It's the age old debate. Should you invest in solid bricks and mortar, or retain the flexibility and relative freedom from responsibility that comes with rented accommodation?
Monthly cost comparison
According to The Office for National Statistics 2013 Family Spending report, renters spent an average of £136 per week (£86.40 if benefits are deducted) on rent in 2012. Homeowners, meanwhile, spent an average of £138.60 on mortgage repayments (including interest and protection premiums). So renting is, on average, slightly cheaper. Of course, overall expenditure is more complicated. The average total weekly expenditure of a renter was £464, compared to £999.30 for mortgage holders.
This difference relates to three big variables: the number of people in a household (owned averages 2.8, rented 2.3), average incomes (higher in homeowners), and peripheral costs. These variables make a fair comparison difficult, but we can look at how the costs add up for each household type.
Insurance expenditure remains one of the biggest costs, and this is certainly more costly to the mortgage holder, who is liable for home insurance. Renters, on the other hand, only have contents insurance to consider. In total, a mortgage holder spends an average of £5.10 a week on structure, contents and appliance insurance. Contents alone averages £2.40, and appliances £0.10. What's more, outside of insurance costs, homeowners still spend around £6.70 per week on property maintenance, with central heating repair (which renters aren't liable for) topping the bill.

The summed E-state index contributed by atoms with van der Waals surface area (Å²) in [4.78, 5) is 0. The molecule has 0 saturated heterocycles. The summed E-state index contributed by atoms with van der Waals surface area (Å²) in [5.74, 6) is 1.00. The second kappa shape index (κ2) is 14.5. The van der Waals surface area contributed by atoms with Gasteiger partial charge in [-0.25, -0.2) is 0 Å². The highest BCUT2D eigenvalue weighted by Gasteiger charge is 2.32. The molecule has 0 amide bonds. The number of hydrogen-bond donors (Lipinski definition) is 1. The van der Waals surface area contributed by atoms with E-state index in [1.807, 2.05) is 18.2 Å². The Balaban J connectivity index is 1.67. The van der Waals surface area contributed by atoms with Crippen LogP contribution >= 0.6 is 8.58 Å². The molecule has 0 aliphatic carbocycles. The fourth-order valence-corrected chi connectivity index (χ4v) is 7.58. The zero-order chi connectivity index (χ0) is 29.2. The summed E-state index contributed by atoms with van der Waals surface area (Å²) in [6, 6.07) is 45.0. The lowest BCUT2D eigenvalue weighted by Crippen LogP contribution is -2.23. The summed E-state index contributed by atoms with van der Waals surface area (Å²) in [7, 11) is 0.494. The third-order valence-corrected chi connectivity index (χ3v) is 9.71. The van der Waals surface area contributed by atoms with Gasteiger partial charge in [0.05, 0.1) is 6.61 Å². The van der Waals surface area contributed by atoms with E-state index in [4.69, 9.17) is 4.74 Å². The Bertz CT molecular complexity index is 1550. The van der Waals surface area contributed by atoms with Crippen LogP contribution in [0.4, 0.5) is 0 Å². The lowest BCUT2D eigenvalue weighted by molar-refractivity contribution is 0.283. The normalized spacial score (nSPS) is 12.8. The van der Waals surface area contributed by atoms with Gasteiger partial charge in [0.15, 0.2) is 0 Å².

Although mortgage holders undoubtedly spend more on maintenance and repairs, renters shouldn't assume that they are free of all responsibility. Maintaining a property involves both the owner and occupier (the exact division of responsibility is listed in The Landlord and Tenant Act 1985), but basic cleaning, gardening, keeping drains unblocked and changing fuses and light bulbs are all the responsibility of the tenant. To get a clear view of costs, it makes sense to use money management software to monitor exactly how much you're spending.
The final thing to consider is flexibility vs. investment gains. Moving house is no mean feat with a mortgage. While both groups share the expense of removal vans and days off work, the contract and agency fees paid by renters pale in comparison with the cost of buying a new home. Moving mortgages can push up interest rates, then there's Stamp Duty, as well as valuations, surveys and condition reports which can easily cost upwards of £2,000. You can use tools like Nationwide's cost calculator to see how much your move may eventually mount up to.
The flip side is the potential for property prices to rise. Renters are protected from market fluctuations, but that means only mortgage holders are currently benefiting from an average annual price rise of 9.4%. So a house worth the UK average of £250,000 would have gained £23,500: which dwarfs the savings made by renting.
Overall, it seems that, although renting is certainly the route to spending less, even an average property investment can save money at current price growth. But to get a true view of what's best for you, rather than relying on averages, take a look at our free Money Dashboard budgeting software.
Posted by Marc Murphy, Marketing Manager at Money Dashboard.